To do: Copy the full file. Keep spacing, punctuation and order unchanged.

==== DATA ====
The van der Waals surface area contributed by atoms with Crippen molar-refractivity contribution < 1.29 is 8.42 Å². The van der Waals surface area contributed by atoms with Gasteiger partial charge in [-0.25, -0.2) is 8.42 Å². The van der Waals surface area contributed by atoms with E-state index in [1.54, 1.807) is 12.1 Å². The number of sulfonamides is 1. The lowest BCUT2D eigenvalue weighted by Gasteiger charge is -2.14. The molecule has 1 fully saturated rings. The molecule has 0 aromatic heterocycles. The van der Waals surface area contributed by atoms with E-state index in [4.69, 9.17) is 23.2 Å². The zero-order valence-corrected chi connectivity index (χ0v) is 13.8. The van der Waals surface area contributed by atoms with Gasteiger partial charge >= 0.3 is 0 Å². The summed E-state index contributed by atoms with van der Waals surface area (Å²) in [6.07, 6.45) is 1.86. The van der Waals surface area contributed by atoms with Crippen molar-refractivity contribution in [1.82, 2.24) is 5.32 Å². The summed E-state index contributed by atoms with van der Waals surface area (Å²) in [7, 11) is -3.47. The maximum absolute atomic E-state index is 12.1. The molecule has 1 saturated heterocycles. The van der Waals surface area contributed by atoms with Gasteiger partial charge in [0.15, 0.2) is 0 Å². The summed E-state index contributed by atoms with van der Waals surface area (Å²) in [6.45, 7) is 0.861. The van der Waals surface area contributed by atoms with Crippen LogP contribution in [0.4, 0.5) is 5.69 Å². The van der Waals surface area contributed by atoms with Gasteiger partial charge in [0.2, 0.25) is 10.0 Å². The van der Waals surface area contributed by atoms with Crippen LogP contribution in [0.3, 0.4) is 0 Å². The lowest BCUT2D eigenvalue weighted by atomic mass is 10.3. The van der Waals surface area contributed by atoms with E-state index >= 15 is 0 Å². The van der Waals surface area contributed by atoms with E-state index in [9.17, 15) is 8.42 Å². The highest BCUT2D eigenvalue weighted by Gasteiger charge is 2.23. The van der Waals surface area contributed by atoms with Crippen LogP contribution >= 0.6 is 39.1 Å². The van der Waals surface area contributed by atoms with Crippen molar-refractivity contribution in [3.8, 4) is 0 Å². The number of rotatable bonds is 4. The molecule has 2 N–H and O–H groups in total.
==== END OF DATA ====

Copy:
The van der Waals surface area contributed by atoms with Crippen molar-refractivity contribution < 1.29 is 8.42 Å². The van der Waals surface area contributed by atoms with Gasteiger partial charge in [-0.25, -0.2) is 8.42 Å². The van der Waals surface area contributed by atoms with E-state index in [1.54, 1.807) is 12.1 Å². The number of sulfonamides is 1. The lowest BCUT2D eigenvalue weighted by Gasteiger charge is -2.14. The molecule has 1 fully saturated rings. The molecule has 0 aromatic heterocycles. The van der Waals surface area contributed by atoms with E-state index in [4.69, 9.17) is 23.2 Å². The zero-order valence-corrected chi connectivity index (χ0v) is 13.8. The van der Waals surface area contributed by atoms with Gasteiger partial charge >= 0.3 is 0 Å². The summed E-state index contributed by atoms with van der Waals surface area (Å²) in [6.07, 6.45) is 1.86. The van der Waals surface area contributed by atoms with Crippen molar-refractivity contribution in [1.82, 2.24) is 5.32 Å². The summed E-state index contributed by atoms with van der Waals surface area (Å²) in [7, 11) is -3.47. The maximum absolute atomic E-state index is 12.1. The molecule has 1 saturated heterocycles. The van der Waals surface area contributed by atoms with Gasteiger partial charge in [0.15, 0.2) is 0 Å². The summed E-state index contributed by atoms with van der Waals surface area (Å²) in [6.45, 7) is 0.861. The van der Waals surface area contributed by atoms with Crippen LogP contribution in [0.4, 0.5) is 5.69 Å². The van der Waals surface area contributed by atoms with Gasteiger partial charge in [0.2, 0.25) is 10.0 Å². The van der Waals surface area contributed by atoms with Crippen LogP contribution in [0.3, 0.4) is 0 Å². The lowest BCUT2D eigenvalue weighted by atomic mass is 10.3. The van der Waals surface area contributed by atoms with E-state index >= 15 is 0 Å². The van der Waals surface area contributed by atoms with E-state index in [9.17, 15) is 8.42 Å². The highest BCUT2D eigenvalue weighted by Gasteiger charge is 2.23. The van der Waals surface area contributed by atoms with Crippen LogP contribution >= 0.6 is 39.1 Å². The van der Waals surface area contributed by atoms with Crippen molar-refractivity contribution in [3.8, 4) is 0 Å². The number of rotatable bonds is 4. The molecule has 2 N–H and O–H groups in total.